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Nondestructive Materials Characterization of Irradiated Nuclear Pressure-Vessel Steel Samples by the Use of Micromagnetic Techniques and in Terms of Mechanical Properties

: Dobmann, G.; Altpeter, I.; Kopp, M.

The Russian Journal of Nondestructive Testing 42 (2006), No.4, pp.272-277
ISSN: 1061-8309
ISSN: 1608-3385
Journal Article
Fraunhofer IZFP ()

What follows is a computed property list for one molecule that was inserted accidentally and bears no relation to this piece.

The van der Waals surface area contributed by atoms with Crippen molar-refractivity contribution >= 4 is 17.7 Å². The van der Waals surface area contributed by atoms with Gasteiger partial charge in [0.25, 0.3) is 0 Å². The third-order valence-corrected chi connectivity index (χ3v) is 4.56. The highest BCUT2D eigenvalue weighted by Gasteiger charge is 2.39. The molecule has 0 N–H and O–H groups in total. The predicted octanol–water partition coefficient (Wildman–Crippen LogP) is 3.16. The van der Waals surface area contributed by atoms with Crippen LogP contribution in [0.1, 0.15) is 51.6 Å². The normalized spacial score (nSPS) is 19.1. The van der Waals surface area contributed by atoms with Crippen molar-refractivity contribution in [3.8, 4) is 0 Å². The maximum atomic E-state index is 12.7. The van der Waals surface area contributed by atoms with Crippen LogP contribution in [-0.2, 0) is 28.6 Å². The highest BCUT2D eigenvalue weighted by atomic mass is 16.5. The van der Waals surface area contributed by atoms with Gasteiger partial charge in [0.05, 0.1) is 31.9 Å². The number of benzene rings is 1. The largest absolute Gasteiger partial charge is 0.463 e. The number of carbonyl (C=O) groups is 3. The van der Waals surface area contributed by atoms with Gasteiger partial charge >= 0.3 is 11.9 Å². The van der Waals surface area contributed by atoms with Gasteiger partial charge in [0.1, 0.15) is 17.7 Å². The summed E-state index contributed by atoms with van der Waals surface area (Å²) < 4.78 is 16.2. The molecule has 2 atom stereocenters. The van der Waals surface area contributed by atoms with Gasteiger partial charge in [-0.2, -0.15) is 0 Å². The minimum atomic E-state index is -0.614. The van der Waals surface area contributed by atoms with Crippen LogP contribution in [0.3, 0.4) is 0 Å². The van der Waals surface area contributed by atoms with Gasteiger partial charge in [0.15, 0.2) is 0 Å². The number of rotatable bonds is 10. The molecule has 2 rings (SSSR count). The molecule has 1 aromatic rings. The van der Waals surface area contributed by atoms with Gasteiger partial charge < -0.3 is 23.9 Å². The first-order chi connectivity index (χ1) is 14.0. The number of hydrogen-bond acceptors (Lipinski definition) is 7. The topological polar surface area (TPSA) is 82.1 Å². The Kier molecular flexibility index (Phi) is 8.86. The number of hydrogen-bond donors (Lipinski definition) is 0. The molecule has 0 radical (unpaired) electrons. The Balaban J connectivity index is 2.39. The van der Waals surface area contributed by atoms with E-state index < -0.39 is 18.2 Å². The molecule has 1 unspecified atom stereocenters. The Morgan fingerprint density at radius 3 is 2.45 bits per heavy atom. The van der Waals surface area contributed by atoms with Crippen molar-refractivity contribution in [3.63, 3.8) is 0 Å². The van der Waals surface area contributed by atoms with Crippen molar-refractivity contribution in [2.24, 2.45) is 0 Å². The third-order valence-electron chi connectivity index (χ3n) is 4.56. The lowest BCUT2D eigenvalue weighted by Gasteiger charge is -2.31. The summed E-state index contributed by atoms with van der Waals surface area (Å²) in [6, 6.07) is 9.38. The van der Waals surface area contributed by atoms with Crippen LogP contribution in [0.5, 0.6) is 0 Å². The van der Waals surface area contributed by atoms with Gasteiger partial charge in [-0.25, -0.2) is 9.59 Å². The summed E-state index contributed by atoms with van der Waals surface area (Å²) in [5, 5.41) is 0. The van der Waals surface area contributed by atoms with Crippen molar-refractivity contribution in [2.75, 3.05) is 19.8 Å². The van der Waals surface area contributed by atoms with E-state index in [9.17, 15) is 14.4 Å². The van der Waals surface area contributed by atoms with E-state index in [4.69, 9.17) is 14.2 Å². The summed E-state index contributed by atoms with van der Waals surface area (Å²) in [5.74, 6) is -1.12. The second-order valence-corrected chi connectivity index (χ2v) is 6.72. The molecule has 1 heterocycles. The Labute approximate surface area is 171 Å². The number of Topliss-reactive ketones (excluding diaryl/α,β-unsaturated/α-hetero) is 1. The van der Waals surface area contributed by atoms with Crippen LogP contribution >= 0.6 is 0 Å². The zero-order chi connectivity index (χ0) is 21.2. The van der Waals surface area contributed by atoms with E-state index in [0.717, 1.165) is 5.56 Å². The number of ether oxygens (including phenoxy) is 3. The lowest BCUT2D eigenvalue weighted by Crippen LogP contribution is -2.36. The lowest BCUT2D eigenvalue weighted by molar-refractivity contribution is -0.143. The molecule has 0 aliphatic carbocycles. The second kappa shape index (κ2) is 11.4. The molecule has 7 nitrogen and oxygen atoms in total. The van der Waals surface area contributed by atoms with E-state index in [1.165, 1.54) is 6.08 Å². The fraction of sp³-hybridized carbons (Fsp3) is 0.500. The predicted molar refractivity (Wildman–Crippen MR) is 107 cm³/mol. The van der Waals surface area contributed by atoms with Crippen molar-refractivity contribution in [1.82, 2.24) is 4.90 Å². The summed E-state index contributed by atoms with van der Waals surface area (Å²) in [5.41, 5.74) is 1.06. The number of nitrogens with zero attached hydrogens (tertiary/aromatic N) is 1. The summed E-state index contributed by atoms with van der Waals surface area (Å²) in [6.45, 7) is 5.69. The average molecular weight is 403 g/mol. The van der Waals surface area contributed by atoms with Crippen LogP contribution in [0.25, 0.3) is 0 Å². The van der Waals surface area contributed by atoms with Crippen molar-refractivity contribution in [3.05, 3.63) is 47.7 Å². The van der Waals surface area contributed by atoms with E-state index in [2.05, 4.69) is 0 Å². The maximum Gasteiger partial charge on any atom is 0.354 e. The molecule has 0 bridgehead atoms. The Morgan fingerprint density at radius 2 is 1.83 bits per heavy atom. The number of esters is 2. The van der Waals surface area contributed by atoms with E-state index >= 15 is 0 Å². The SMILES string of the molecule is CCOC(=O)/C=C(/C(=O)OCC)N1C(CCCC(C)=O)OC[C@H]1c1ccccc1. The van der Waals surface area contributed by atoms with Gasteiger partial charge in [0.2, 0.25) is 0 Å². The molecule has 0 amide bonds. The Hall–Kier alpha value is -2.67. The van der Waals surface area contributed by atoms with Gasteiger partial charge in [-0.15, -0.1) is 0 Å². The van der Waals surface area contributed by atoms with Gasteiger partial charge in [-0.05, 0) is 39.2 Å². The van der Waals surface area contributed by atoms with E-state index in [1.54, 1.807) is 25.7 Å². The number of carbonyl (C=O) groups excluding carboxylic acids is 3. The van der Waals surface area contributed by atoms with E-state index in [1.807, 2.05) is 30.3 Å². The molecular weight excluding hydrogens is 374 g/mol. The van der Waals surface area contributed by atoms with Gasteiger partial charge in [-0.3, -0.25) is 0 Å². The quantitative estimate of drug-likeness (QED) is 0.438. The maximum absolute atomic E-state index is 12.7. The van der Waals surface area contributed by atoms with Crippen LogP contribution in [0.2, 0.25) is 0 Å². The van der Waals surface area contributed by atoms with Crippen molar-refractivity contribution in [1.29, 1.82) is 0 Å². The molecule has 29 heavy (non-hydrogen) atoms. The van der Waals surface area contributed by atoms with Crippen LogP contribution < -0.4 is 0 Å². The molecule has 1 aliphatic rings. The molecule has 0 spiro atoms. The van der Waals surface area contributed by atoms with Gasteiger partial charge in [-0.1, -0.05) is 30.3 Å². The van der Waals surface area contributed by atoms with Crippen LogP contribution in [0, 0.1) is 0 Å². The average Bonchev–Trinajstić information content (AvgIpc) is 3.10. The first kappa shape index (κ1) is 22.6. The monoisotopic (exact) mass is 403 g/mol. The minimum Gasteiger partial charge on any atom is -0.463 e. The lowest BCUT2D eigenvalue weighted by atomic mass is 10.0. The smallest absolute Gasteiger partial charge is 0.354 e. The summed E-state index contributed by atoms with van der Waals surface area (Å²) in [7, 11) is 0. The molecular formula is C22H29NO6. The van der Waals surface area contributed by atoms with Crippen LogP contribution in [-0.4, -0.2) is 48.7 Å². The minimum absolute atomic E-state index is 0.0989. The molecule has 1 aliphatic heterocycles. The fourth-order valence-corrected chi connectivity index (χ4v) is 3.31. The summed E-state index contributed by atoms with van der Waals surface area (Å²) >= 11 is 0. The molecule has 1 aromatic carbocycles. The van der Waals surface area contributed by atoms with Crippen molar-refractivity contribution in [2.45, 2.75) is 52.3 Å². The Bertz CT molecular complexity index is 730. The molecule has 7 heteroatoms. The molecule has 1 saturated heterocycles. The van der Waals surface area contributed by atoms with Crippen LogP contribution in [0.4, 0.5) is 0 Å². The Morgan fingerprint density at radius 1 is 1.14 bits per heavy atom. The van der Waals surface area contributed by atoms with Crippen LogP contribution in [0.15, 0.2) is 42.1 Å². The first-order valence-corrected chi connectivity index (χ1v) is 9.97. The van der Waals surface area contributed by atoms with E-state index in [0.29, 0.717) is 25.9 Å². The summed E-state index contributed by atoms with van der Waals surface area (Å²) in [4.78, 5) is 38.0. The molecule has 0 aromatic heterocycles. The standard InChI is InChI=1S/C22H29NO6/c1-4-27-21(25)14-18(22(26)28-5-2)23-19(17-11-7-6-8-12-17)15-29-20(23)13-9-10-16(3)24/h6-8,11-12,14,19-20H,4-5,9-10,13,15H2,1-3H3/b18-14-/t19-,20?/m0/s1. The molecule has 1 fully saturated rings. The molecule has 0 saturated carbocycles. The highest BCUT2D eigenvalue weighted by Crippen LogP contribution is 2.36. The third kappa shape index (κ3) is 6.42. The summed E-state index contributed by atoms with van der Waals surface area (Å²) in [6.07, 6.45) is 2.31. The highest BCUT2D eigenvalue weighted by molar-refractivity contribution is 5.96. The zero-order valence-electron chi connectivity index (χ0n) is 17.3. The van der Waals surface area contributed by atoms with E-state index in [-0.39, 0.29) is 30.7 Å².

The contribution reports to the state of the art in materials characterization obtained by the authors through the use of micromagnetic nondestructive testing (NDT) techniques in order to predict mechanical properties of steel samples (surveillance program) after neutron irradiation in irradiation chambers of nuclear pressure vessels. The investigations have been performed within the framework of the EURATOM project CRETE [1]. The irradiated steel samples were delivered by different European countries: two sets of specimen came from France, two came from Germany, two from the Czech Republic and one from Spain. The specimens were stored in the hot cell of the research reactor in Petten, Netherlands, where they could be handled by robots in order to perform the measurements by different inspection teams. Besides electromagnetic (one team) and micromagnetic (two teams) techniques, thermoelectric (2 teams) techniques have been applied and the results are discussed. In order to characterize microstructure states in ferromagnetic steels micromagnetic, NDT techniques were based on the interaction of Bloch walls with lattice defects such as vacancies, dissolved atoms, precipitates, dislocations, and grain-and phase-boundaries. The way the lattice defects are the pinning points of the dislocation movement under mechanical loads, i.e., how they contribute to a strengthening effect, is similar to the way the Bloch walls interact with the lattice defects under magnetic loads. In addition, magnetic strengthening is observed that can be detected, for instance, in an increase of the coercivity. The institution of the authors has developed the so-called 3MA-approach (micromagnetic, multiple-parameter, microstructure, and stress analysis) in the last decade. This approach combines the information resulting from the performance of different micromagnetic techniques (magnetic Barkhausen noise, incremental permeability, harmonic analysis of the magnetic tangential field and eddy current testing used at 3 different frequencies). The data fusion is obtained through the use of neural networks, multiple regression algorithms, or pattern recognition procedures such as the nearest neighbor approach. Various information in a calibration process is selected such that disturbing influences, for instance, heating and cooling effects, are suppressed and the signal-to-noise ratio for the target function prediction (hardness, yield strength, Charpy energy, fracture appearance transition temperature, etc.) is optimized. 3MA is performed by an intelligent transducer and a data evaluation system with which, in a time multiplexing mode, one measuring quantity after the other is selected. The results obtained at the broken halves of ISO-V-notched Charpy specimens show a good performance of the multiple regression approach, with high regression coefficients near 1 and a small residual standard deviation between modeled and destructively determined mechanical properties. However, stochastically independently selected specimens show a larger deviation than the standard error of the calibration. The reason for this phenomenon is that the plastic deformation and the residual stress are in the broken Charpy specimen. Therefore, further investigations will be concentrated on calibration on irradiated, but unbroken, Charpy specimens.